Load. An advancing ice sheet carries an abundance of rock that was plucked from the underlying bedrock; only a small amount is carried on the surface from mass wasting. The rock/sediment load of alpine glaciers, on the other hand, comes mostly from rocks that have fallen onto the glacier from the valley walls. The various unsorted rock debris and sediment that is carried or later deposited by a glacier is called
till. Till particles typically range from clay‐sized to boulder‐sized but can sometimes weigh up to thousands of tons. Boulders that have been carried a considerable distance and then deposited by a glacier are called
erratics. Erratics can be a key to determining the direction of movement if the original source of the boulder can be located.
Features left by valley glaciers and ice sheets. Moraines left by valley glaciers are shown in Figure 1, and features left by a receding ice sheet are shown in Figure 2. Moraines are deposits of till that are left behind when a glacier recedes or that are carried on top of alpine glaciers. Lateral moraines consist of rock debris and sediment that have worked loose from the walls beside a valley glacier and have built up in ridges along the sides of the glacier. Medial moraines are long ridges of till that result when lateral moraines join as two tributary glaciers merge to form a single glacier. As more tributary glaciers join the main body of ice, a series of roughly parallel medial moraines develop on the surface of main glacier.
Landforms Produced After Ice Recession
An extensive pile of till called an end moraine can build up at the front of the glacier and is typically crescent shaped. Two kinds of end moraines are recognized: terminal and recessional moraines. A terminal moraine is the ridge of till that marks the farthest advance of the glacier before it started to recede. A recessional moraine is one that develops at the front of the receding glacier; a series of recessional moraines mark the path of a retreating glacier.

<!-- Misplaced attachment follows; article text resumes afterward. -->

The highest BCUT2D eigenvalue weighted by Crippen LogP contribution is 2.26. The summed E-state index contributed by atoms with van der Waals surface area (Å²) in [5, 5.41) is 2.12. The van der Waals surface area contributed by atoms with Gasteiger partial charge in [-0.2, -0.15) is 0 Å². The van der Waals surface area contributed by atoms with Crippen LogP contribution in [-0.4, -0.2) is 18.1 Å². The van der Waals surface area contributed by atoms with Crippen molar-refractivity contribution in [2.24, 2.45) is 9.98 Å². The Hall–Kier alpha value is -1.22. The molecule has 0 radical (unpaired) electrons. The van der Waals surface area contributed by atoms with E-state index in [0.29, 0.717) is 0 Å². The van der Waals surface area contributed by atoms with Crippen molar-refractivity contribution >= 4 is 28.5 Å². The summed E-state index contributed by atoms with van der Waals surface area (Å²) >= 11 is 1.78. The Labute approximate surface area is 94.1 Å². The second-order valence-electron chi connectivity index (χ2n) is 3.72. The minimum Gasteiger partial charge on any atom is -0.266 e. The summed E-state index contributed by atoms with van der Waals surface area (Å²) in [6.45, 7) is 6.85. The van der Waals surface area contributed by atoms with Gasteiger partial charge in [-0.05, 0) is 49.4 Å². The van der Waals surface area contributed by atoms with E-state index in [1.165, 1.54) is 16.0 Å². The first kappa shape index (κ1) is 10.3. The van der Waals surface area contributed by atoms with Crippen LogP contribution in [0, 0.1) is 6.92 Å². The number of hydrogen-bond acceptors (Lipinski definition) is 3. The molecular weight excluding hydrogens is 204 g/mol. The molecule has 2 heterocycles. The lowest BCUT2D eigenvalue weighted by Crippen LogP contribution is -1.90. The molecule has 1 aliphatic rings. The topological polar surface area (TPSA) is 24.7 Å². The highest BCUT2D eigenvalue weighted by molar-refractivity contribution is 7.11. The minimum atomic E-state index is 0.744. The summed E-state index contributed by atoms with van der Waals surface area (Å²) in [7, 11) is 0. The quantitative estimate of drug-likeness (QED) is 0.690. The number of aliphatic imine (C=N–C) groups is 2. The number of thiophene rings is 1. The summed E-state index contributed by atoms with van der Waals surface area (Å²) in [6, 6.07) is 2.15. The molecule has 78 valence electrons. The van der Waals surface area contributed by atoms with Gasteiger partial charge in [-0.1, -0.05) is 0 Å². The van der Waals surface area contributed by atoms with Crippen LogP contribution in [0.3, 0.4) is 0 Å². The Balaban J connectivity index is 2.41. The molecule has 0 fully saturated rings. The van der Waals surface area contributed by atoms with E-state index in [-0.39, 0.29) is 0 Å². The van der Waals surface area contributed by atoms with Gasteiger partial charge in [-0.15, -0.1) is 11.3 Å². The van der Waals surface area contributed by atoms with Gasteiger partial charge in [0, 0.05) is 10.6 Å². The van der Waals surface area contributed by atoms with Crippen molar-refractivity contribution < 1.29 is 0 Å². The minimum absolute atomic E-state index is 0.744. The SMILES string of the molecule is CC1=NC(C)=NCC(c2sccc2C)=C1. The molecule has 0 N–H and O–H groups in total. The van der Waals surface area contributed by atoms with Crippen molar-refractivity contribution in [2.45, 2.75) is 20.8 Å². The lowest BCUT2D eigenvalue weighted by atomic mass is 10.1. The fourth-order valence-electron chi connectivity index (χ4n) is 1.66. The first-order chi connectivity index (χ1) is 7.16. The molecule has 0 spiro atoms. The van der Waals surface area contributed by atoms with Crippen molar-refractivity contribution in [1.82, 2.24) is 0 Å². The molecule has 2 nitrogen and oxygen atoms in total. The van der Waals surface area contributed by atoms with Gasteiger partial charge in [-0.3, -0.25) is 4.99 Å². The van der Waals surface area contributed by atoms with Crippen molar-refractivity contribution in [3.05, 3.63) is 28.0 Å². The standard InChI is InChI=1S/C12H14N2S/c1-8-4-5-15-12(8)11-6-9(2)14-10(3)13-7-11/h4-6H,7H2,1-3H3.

A thin, widespread layer of till deposited across the surface as an ice sheet melts is called a ground moraine. Ground moraine material can sometimes be reshaped by subsequent glaciers into streamlined hills called drumlins, long, narrow, rounded ridges of till whose long axes parallel the direction the glacier traveled.
As a glacier melts, till is released from the ice into the flowing water. The sediments deposited by glacial meltwater are called outwash. Since they have been transported by running water, the outwash deposits are braided, sorted, and layered. The broad front of outwash associated with an ice sheet is called an outwash plain; if it is from an alpine glacier it is called a valley train. Kames are steep‐sided mounds of stratified till that were deposited by meltwater in depressions or openings in the ice or as short‐lived deltas or fans at the mouths of meltwater streams. The rapid build‐up of sediments can bury isolated blocks of ice. When the ice melts, the resultant depression is called a kettle. Kettle lakes, common in the upper Midwest of the United States, are bodies of water that occupy kettles.
Eskers are long, winding ridges of outwash that were deposited in streams flowing through ice caves and tunnels at the base of the glacier. Generally well sorted and cross‐bedded, esker sands and gravels eventually choke off the waterway.
The great volume of meltwater often results in the formation of glacial lakes between the end moraines and the retreating glacier front. The sediments that form at the bottom of the lake consist of fine‐grained silt and clay that have an alternating light‐dark layering. A varve consists of one light‐colored bed and one dark‐colored bed that represent a single year's deposition. The light‐colored layer is mostly silt that was deposited rapidly during the summer months; the dark layer consists of clay and organic material that formed during the winter. The age of a glacial lake can be determined from the number of varves that have formed on the lake bottom.